Apart from defragmenting


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TrainableMan

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With the NTFS file structure used on today's disks, defragging does very little and isn't needed more than twice a year.

Your best bet to speed things up is to limit as much software from running at startup as possible. So much software builds in automatic updating because most people don't take the responsibility to do it themselves; this often means, especially for laptop users, that many processes and downloads are running in the background right when they want their computer to be devoted to them instead. If you disable the Java auto updates and remove the Adobe ARM service, and set up your anti-virus to download on a schedule when you aren't using it (this may mean leaving your laptop on a night or two each week). And personally I also set Windows Updates to just notify but not download or install, this way I can say OK do it just before I head off to bed for the night.

Run CCleaner once a month to keep temp files cleaned out, etc.

Install Spybot Search & Destroy and immunize your browsers to protect against some ads etc that slow down your browsing.

And then in your browser to make things faster there, set it to empty the cache on exit and don't install toolbars that come with every piece of software you get (even ccleaner), there is a choice to uncheck those boxes and NOT install, make that choice. For ones already installed use control panel > programs and features to uninstall them (even if they aren't set to load they cause minimal overhead on your machine, get rid of them).

...

CCleaner and Spybot Search and Destroy can both be found via links in our Freeware DB. I not only recommend them, I use them myself on my computer but you still need to be careful to not select the superfluous extras when you install.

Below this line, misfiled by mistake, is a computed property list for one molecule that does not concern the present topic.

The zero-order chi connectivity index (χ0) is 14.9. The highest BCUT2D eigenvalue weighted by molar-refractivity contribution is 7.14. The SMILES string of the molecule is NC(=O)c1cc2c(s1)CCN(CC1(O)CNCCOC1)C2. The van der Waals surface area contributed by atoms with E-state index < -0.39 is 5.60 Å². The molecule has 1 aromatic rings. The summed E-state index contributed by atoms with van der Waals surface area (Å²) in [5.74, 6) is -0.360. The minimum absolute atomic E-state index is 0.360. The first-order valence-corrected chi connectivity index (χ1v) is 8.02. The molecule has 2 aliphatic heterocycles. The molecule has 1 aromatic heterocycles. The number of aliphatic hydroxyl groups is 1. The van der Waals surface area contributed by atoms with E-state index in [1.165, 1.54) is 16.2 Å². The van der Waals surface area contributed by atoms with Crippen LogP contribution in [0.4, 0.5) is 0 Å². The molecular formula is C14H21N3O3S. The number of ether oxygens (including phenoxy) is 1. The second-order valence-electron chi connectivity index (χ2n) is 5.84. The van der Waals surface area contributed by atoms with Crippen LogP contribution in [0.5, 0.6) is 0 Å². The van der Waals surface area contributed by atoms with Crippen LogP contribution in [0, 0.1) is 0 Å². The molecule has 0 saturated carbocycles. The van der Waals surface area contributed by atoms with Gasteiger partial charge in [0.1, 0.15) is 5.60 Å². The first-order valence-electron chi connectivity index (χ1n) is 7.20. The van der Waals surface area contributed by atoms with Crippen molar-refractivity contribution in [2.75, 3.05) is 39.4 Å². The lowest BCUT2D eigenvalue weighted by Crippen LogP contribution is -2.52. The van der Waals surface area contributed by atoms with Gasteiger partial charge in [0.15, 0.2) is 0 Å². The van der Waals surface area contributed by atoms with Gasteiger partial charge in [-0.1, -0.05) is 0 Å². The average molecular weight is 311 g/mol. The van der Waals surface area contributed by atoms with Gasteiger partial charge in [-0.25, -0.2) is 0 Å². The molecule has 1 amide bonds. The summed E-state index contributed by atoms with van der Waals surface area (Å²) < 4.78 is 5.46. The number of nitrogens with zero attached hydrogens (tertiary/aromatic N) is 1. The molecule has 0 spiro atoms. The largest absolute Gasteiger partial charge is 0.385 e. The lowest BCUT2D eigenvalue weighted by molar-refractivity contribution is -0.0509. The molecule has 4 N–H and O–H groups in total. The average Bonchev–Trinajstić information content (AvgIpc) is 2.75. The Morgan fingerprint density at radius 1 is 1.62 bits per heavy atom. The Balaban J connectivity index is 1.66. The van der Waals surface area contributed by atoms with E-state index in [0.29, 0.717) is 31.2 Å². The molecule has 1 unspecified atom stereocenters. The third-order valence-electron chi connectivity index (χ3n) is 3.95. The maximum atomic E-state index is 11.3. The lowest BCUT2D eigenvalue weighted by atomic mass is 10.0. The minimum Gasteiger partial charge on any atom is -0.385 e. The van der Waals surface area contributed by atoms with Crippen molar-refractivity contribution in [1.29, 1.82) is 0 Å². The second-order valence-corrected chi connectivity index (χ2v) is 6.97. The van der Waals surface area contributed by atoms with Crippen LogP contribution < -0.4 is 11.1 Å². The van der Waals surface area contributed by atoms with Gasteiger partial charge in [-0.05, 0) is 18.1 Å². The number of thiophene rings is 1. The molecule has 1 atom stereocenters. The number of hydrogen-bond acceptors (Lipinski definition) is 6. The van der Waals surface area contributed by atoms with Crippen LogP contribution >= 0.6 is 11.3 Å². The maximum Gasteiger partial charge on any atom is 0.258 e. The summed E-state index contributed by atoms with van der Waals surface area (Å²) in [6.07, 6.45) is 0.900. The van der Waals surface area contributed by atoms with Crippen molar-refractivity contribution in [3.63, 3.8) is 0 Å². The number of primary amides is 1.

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Digerati

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With the NTFS file structure used on today's disks, defragging does very little and isn't needed more than twice a year.
If that. Frequent defragging is only needed if you are critically low on free disk space. Lots of free disk space is essential for Windows to use a temporary storage, and to allow the Page File elbow room to operate in. And then defragging is only a temporary solution and the real solution is to free up space by uninstalling programs you no longer use, and/or by buying more disk space.

FTR - defragging typically does not make a noticeable improvement in performance. This is because most of the "work" is done in RAM, not on the disk. An extremely fragmented AND CROWDED (that is, very little free disk space) boot drive (and/or the drive hosting the Page File) will certainly impact performance, especially on computers with a small amount of RAM. But those are extreme examples and not the norm - and indicate a need for more disk space.

And also FTR, I don't like and recommend against using any defragging program that runs automatically in real-time in the background, or on a schedule. This is because it is counterproductive to defrag with potentially 1000s of tiny temporary files cluttering up the drive. So I always recommend cleaning out the clutter before defragging using Windows own Disk Cleanup, or the aforementioned CCleaner.
 
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In addition to the recommendations given above, if you're able, install at least 4GB of the fastest RAM your computer can support. Adding or replacing memory in systems with 2GB or less or with slow memory will provide a noticeable increase in performance.
 
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Digerati

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I agree 99.9% with that! While faster RAM is certainly desirable, having a sufficient amount of RAM is much more important than having the fastest RAM.

With a limited amount of RAM, the OS and CPU are forced to bang on the Page File much more frequently and the PF is located on the very slow (compared to even the slowest RAM) hard drive.

4Gb is the minimum amount of RAM I recommend (with dual-channel memory architecture motherboards (3Gb with triple channel) to adequately support today's operating systems AND the necessary security programs we MUST (thanks to the badguys) run. And for the "sweetspot" - where less impacts performance, but more yields very little, if any noticeable performance gains for your money) you want 8Gb with dual channel, and 6Gb with triple. Just note you must have a 64-bit operating system to properly utilize more than 4Gb.
 

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